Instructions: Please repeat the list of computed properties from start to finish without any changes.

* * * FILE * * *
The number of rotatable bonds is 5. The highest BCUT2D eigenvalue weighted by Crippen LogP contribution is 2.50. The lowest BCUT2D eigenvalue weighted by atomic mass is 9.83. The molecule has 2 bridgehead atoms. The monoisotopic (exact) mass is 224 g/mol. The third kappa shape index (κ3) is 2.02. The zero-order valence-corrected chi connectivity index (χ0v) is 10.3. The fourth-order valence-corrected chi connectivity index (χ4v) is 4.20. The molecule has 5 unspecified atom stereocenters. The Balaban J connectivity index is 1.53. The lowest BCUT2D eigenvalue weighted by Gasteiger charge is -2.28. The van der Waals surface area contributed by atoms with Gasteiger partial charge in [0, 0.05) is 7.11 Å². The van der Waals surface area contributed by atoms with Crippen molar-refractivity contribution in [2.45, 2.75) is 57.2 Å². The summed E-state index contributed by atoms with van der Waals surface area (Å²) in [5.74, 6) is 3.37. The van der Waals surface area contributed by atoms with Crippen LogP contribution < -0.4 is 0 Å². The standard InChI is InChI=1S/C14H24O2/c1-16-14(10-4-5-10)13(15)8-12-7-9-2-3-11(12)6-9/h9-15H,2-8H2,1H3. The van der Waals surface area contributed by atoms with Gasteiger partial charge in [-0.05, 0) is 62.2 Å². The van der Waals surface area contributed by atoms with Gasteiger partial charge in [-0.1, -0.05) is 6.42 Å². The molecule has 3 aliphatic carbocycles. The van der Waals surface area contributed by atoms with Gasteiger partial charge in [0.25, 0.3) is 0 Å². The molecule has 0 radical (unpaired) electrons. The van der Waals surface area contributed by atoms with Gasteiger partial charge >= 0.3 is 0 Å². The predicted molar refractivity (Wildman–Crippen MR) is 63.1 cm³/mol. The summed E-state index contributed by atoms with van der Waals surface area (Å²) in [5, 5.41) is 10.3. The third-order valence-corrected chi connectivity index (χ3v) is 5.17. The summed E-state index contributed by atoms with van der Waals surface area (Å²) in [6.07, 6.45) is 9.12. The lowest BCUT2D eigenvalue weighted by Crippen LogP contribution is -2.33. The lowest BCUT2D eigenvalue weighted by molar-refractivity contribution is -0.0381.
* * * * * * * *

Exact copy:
The number of rotatable bonds is 5. The highest BCUT2D eigenvalue weighted by Crippen LogP contribution is 2.50. The lowest BCUT2D eigenvalue weighted by atomic mass is 9.83. The molecule has 2 bridgehead atoms. The monoisotopic (exact) mass is 224 g/mol. The third kappa shape index (κ3) is 2.02. The zero-order valence-corrected chi connectivity index (χ0v) is 10.3. The fourth-order valence-corrected chi connectivity index (χ4v) is 4.20. The molecule has 5 unspecified atom stereocenters. The Balaban J connectivity index is 1.53. The lowest BCUT2D eigenvalue weighted by Gasteiger charge is -2.28. The van der Waals surface area contributed by atoms with Gasteiger partial charge in [0, 0.05) is 7.11 Å². The van der Waals surface area contributed by atoms with Crippen molar-refractivity contribution in [2.45, 2.75) is 57.2 Å². The summed E-state index contributed by atoms with van der Waals surface area (Å²) in [5.74, 6) is 3.37. The van der Waals surface area contributed by atoms with Crippen LogP contribution < -0.4 is 0 Å². The standard InChI is InChI=1S/C14H24O2/c1-16-14(10-4-5-10)13(15)8-12-7-9-2-3-11(12)6-9/h9-15H,2-8H2,1H3. The van der Waals surface area contributed by atoms with Gasteiger partial charge in [-0.05, 0) is 62.2 Å². The van der Waals surface area contributed by atoms with Gasteiger partial charge in [-0.1, -0.05) is 6.42 Å². The molecule has 3 aliphatic carbocycles. The van der Waals surface area contributed by atoms with Gasteiger partial charge in [0.25, 0.3) is 0 Å². The molecule has 0 radical (unpaired) electrons. The van der Waals surface area contributed by atoms with Gasteiger partial charge >= 0.3 is 0 Å². The predicted molar refractivity (Wildman–Crippen MR) is 63.1 cm³/mol. The summed E-state index contributed by atoms with van der Waals surface area (Å²) in [5, 5.41) is 10.3. The third-order valence-corrected chi connectivity index (χ3v) is 5.17. The summed E-state index contributed by atoms with van der Waals surface area (Å²) in [6.07, 6.45) is 9.12. The lowest BCUT2D eigenvalue weighted by Crippen LogP contribution is -2.33. The lowest BCUT2D eigenvalue weighted by molar-refractivity contribution is -0.0381.